• If you plan to discuss a highly confidential subject, consider using one-time PINs or unique meeting identifier codes.
  • Make the most of the “waiting room” function that prevents a virtual meeting from starting until the conference host joins.
  • Tweak the settings, so the app triggers notifications when new people join the web meeting. If this option is missing, the host must request that all participants name themselves.
  • Leverage dashboard controls to keep abreast of the attendees during the conference.
  • Refrain from recording the virtual meeting. If you really need to do it for future reference, be sure to encrypt the file and specify a passphrase to decrypt it.
  • Minimize or ban the use of employee-owned devices for video conferencing.

Keep in mind that hackers are not the only ones who may wish to snoop on virtual meetings. Disgruntled employees or fired employees who still have access to the company’s digital infrastructure may also be lured to get hold of your proprietary data.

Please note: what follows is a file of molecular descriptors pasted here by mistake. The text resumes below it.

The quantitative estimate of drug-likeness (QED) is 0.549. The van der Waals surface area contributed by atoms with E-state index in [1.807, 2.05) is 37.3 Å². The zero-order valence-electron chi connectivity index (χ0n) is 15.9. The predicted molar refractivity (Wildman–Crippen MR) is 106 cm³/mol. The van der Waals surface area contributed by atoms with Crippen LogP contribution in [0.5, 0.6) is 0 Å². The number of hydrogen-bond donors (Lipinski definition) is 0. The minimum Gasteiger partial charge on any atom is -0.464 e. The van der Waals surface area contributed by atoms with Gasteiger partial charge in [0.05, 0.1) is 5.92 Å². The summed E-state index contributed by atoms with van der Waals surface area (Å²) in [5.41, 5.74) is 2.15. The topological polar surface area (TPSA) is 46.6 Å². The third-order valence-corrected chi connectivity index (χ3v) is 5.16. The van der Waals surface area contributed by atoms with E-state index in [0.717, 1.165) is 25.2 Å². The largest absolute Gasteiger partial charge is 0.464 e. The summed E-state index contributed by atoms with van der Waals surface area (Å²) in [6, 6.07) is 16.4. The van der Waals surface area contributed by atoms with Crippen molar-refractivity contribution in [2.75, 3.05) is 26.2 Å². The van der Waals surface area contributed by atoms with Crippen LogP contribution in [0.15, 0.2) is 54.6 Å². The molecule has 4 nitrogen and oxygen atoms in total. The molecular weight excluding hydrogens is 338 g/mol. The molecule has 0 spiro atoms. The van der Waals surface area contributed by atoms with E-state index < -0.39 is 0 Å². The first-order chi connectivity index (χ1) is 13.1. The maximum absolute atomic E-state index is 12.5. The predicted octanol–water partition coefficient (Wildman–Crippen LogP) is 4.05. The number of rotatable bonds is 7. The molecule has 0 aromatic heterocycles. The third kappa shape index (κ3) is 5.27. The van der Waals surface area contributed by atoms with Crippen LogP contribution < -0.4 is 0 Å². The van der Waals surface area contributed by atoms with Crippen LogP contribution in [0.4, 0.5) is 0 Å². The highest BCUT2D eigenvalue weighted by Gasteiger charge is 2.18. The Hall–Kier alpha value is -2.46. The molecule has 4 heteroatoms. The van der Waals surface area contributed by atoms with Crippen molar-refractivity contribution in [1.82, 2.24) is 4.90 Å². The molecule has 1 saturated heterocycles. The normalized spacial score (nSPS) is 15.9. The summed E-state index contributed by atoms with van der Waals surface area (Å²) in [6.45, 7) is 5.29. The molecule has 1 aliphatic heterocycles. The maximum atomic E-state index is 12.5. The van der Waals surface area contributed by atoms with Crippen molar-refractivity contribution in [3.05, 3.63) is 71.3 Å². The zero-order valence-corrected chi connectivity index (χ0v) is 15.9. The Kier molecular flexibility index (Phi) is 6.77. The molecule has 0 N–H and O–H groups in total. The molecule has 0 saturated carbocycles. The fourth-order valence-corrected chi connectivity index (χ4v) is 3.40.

The bottom line

The global increase in remote work is a natural part of the business evolution. It is also an emergency response to new factors like COVID-19. But sadly, the “rough” implementation of telework in many organizations has become the weakest link in their security.

In addition to thwarting the above risks related to VPN tools and virtual meetings, organizations should rethink and bolster their anti-phishing practices to dodge scams that rely on trendy news topics. Your personnel should be skeptical about suspicious messages and think twice before clicking on any links in them.

Remote work security is now more critical than ever before. This needs to change if it is not your organization’s top priority.

Featured Image Credit: Photo by Thirdman; Pexels; Thank you!

Alex Vakulov

Alex Vakulov

Alex Vakulov is a cybersecurity researcher with over 20 years of experience in malware analysis. Alex has strong malware removal skills. He is writing for numerous tech-related publications sharing his security experience.